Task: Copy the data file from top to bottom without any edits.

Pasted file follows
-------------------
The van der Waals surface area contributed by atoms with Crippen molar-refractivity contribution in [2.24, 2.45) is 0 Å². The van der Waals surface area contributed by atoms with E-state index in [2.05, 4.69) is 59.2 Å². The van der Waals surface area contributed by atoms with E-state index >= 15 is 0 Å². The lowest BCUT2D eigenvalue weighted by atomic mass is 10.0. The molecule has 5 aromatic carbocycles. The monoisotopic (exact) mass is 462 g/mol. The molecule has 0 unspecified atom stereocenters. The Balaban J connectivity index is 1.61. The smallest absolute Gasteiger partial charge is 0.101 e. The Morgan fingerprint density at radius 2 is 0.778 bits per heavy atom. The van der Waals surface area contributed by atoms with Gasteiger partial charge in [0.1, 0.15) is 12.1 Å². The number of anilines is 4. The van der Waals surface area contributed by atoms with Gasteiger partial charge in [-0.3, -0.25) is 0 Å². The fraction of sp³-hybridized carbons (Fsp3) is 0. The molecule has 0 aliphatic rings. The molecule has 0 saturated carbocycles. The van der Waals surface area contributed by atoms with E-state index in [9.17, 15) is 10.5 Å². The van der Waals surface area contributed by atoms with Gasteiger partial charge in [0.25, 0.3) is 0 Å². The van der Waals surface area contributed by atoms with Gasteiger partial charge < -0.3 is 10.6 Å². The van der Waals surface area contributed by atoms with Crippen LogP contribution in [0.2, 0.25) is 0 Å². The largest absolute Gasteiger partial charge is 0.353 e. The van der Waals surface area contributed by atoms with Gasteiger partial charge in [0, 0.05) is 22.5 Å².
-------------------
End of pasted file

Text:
The van der Waals surface area contributed by atoms with Crippen molar-refractivity contribution in [2.24, 2.45) is 0 Å². The van der Waals surface area contributed by atoms with E-state index in [2.05, 4.69) is 59.2 Å². The van der Waals surface area contributed by atoms with E-state index >= 15 is 0 Å². The lowest BCUT2D eigenvalue weighted by atomic mass is 10.0. The molecule has 5 aromatic carbocycles. The monoisotopic (exact) mass is 462 g/mol. The molecule has 0 unspecified atom stereocenters. The Balaban J connectivity index is 1.61. The smallest absolute Gasteiger partial charge is 0.101 e. The Morgan fingerprint density at radius 2 is 0.778 bits per heavy atom. The van der Waals surface area contributed by atoms with Gasteiger partial charge in [0.1, 0.15) is 12.1 Å². The number of anilines is 4. The van der Waals surface area contributed by atoms with Gasteiger partial charge in [-0.3, -0.25) is 0 Å². The fraction of sp³-hybridized carbons (Fsp3) is 0. The molecule has 0 aliphatic rings. The molecule has 0 saturated carbocycles. The van der Waals surface area contributed by atoms with E-state index in [9.17, 15) is 10.5 Å². The van der Waals surface area contributed by atoms with Gasteiger partial charge in [0.25, 0.3) is 0 Å². The van der Waals surface area contributed by atoms with Gasteiger partial charge < -0.3 is 10.6 Å². The van der Waals surface area contributed by atoms with Crippen LogP contribution in [0.2, 0.25) is 0 Å². The largest absolute Gasteiger partial charge is 0.353 e. The van der Waals surface area contributed by atoms with Gasteiger partial charge in [0, 0.05) is 22.5 Å².